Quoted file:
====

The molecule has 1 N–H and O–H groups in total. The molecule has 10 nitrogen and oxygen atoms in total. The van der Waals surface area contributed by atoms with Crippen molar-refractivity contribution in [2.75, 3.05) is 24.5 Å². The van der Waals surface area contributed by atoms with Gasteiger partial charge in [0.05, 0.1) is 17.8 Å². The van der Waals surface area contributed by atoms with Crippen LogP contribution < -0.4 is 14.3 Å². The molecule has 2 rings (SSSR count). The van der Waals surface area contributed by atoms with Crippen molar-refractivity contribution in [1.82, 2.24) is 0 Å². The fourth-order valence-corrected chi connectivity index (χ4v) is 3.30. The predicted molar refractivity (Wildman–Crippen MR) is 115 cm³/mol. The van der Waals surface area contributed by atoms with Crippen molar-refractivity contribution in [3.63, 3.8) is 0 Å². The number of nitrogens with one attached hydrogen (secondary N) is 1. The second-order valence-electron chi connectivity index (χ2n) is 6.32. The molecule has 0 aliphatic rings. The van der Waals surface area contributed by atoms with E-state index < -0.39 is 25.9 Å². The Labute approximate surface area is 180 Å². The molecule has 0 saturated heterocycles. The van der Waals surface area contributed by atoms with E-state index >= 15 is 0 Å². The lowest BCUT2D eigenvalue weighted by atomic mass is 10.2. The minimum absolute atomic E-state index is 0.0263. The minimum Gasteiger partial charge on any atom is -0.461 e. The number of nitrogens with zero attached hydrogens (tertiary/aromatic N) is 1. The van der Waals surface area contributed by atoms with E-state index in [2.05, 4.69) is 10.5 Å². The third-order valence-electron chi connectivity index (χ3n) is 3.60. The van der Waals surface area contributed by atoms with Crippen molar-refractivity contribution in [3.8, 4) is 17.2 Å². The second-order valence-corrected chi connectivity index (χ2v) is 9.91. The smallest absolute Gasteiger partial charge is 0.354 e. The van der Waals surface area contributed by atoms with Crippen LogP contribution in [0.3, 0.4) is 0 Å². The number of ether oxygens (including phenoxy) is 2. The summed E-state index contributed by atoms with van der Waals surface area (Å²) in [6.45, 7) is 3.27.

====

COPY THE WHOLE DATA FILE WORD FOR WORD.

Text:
The molecule has 1 N–H and O–H groups in total. The molecule has 10 nitrogen and oxygen atoms in total. The van der Waals surface area contributed by atoms with Crippen molar-refractivity contribution in [2.75, 3.05) is 24.5 Å². The van der Waals surface area contributed by atoms with Gasteiger partial charge in [0.05, 0.1) is 17.8 Å². The van der Waals surface area contributed by atoms with Crippen LogP contribution < -0.4 is 14.3 Å². The molecule has 2 rings (SSSR count). The van der Waals surface area contributed by atoms with Crippen molar-refractivity contribution in [1.82, 2.24) is 0 Å². The fourth-order valence-corrected chi connectivity index (χ4v) is 3.30. The predicted molar refractivity (Wildman–Crippen MR) is 115 cm³/mol. The van der Waals surface area contributed by atoms with Crippen molar-refractivity contribution in [3.63, 3.8) is 0 Å². The number of nitrogens with one attached hydrogen (secondary N) is 1. The second-order valence-electron chi connectivity index (χ2n) is 6.32. The molecule has 0 aliphatic rings. The van der Waals surface area contributed by atoms with E-state index < -0.39 is 25.9 Å². The Labute approximate surface area is 180 Å². The molecule has 0 saturated heterocycles. The van der Waals surface area contributed by atoms with E-state index >= 15 is 0 Å². The lowest BCUT2D eigenvalue weighted by atomic mass is 10.2. The minimum absolute atomic E-state index is 0.0263. The minimum Gasteiger partial charge on any atom is -0.461 e. The number of nitrogens with zero attached hydrogens (tertiary/aromatic N) is 1. The van der Waals surface area contributed by atoms with E-state index in [2.05, 4.69) is 10.5 Å². The third-order valence-electron chi connectivity index (χ3n) is 3.60. The van der Waals surface area contributed by atoms with Crippen molar-refractivity contribution in [3.8, 4) is 17.2 Å². The second-order valence-corrected chi connectivity index (χ2v) is 9.91. The smallest absolute Gasteiger partial charge is 0.354 e. The van der Waals surface area contributed by atoms with Crippen LogP contribution in [0.3, 0.4) is 0 Å². The number of ether oxygens (including phenoxy) is 2. The summed E-state index contributed by atoms with van der Waals surface area (Å²) in [6.45, 7) is 3.27.